Due to a rare holiday break, I was unable to give my usual level of attention to the markets this week. But here’s what I managed to pick up on:
10am London Time, Germany releases ZEW score, coming in at 46.6 as against expectation of 52.0
Harry Hindsight Impact Rating of 3/10 – and that’s being generous.
11:38am London Time saw equities gradually rallying, seemingly in response to a concurrent Putin speech in which he sounded less aggressive than perhaps the market had feared.
There was no specific line in his speech to pin the modest moves on.
Perhaps a 2.5/10 on the Harry Hindsight Impact Meter.
12:30am London time US CPI came out in line with expectations – the markets barely shrugged at all.
1/10 on the Harry Hindsight Impact Meter.
I won’t be in a position to update the Harry Hindsight Highlight Reel this week, although will continue to record my screen and hopefully catch up over the weekend.
Suffice it to say, from what I’ve seen Russian President Putin did provide some flurry of excitement on the markets today.
In the meantime, I’ve been taking a closer look at the S&P 500. As Zero Hedge blog discussed in the past, there is a peculiar tendency for the S&P to rally on Tuesday. I’ve crunched through some of the numbers today – it is a very interesting phenomenon and I wonder whether it has something to do with human nature, or simply pure random chance?
I will be fascinated to investigate further, whether such phenomenon exists on the 30 minute charts.
Broken down by day
Sadly, I found nothing to justify a video update today. A few bits and pieces released during the session regarding Russia (of little or no consequence) and a handful of lower tier data releases was about as exciting as it got. Check back tomorrow.
In the meantime, I’ll take the opportunity to review a few charts for my own amusement…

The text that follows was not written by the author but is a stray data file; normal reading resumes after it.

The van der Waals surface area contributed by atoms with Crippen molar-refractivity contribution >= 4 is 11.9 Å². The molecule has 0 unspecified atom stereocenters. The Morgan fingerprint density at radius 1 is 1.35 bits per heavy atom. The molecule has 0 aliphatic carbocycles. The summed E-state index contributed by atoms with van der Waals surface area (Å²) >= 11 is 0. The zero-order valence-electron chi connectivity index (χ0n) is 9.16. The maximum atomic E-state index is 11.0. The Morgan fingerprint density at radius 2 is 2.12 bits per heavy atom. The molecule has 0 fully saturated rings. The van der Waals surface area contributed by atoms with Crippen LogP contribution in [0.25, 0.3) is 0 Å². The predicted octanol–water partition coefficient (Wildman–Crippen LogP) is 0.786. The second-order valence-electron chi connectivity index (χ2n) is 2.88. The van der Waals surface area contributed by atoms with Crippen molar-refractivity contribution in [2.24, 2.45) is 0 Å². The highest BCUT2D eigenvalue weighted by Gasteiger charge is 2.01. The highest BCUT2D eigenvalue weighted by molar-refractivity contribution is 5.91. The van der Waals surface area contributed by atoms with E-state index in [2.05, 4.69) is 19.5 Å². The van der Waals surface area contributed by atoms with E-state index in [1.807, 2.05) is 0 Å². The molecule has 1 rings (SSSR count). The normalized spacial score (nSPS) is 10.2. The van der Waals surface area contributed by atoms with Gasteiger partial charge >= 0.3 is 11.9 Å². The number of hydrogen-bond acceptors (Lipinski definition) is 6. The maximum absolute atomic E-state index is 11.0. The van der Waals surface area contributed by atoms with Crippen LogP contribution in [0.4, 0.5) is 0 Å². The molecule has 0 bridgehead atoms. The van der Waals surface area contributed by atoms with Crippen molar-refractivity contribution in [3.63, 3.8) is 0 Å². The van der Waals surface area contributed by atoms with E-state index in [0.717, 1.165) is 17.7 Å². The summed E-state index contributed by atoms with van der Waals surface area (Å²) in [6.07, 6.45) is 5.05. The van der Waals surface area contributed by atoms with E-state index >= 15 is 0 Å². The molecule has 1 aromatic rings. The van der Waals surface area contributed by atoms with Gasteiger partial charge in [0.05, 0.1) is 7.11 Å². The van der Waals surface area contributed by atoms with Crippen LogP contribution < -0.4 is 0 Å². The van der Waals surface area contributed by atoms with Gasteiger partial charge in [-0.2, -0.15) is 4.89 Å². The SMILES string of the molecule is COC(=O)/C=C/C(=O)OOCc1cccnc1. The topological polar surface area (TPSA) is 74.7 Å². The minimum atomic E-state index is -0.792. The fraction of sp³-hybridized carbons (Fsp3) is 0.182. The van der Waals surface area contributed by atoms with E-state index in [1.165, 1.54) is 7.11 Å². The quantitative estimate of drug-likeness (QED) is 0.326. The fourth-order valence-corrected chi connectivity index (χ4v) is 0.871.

I periodically like to remind myself of the apparent madness of Retail (bedroom) traders:
- Retailers have it wrong again!
Is now a good time to buy FTSE 100 futures?
- Is now a good time to pull the trigger?
Or are the equity markets starting to run out of steam at long last?
- Are we nearing the end of this incredible bull market?
I think the award of “Best Play” has to go to Mario Draghi, whose statement on Thurdsay, 13 March, provided a potentially lucrative sell on EUR/USD (6E Futures).
Let’s take another look:
In an age of Machine-readable news, sometimes you have to be prepared to hit the trade button the very instant you see the market jerking in to life, and the Squawk Box microphone clicking on. Waiting to hear the full headline often means you are too late already.
The first few hours of the EU session had a “Risk Off” feel to it, albeit with some strength seen on the gold market too.
Both ES and FESX came under consistent selling pressure, as mirrored by gains on FGBL and ZN – with some news media placing the blame on tension over Crimea.
As far as the Harry Hindsight Highlight Reel goes, just one or two talking points:
* At 12:30 London time we saw the release of US PPI, all elements of which came in under expectations. The market response was fairly muted.
* At 13:55 London time we saw the release of US Prelim UoM Consumer Sentiment, again, considerably lower than expected, but again, limited market response.
* 15:42 London time. Arguably the biggest talking point of the session was a statement from Russia’s Foreign Minister Lavrov: “Russia has no plans to invade Eastern Ukraine.”
The market seemed to breath a sigh of relief with both ES and FESX rallying at the expense of Gold and Treasuries.
There was very little news to excite the EU session traders this morning, with not even the publication of a Think-Tank Report to generate interest!
But things certainly started to heat up as we approached the US opening bell:
* The key pieces of scheduled data for the day, US Advance Retail Sales & US Initial Jobless Claims came in close to expectations – although I did notice a serious exchange of contracts on the US Treasuries, with sellers seeming the slightly more urgent.
* Around 13:30 London time, Goldmans and Barclays reduce their US Q1 GDP expectations, and the US Treasury market started to churn higher and higher alongside FGBL, while ES and FESX conversely started to melt. Was this a reaction to Goldmans analysis? I doubt it was and without any specific news item to pinpoint as the driver, I’m chalking these impressive moves up to general market sentiment on the day.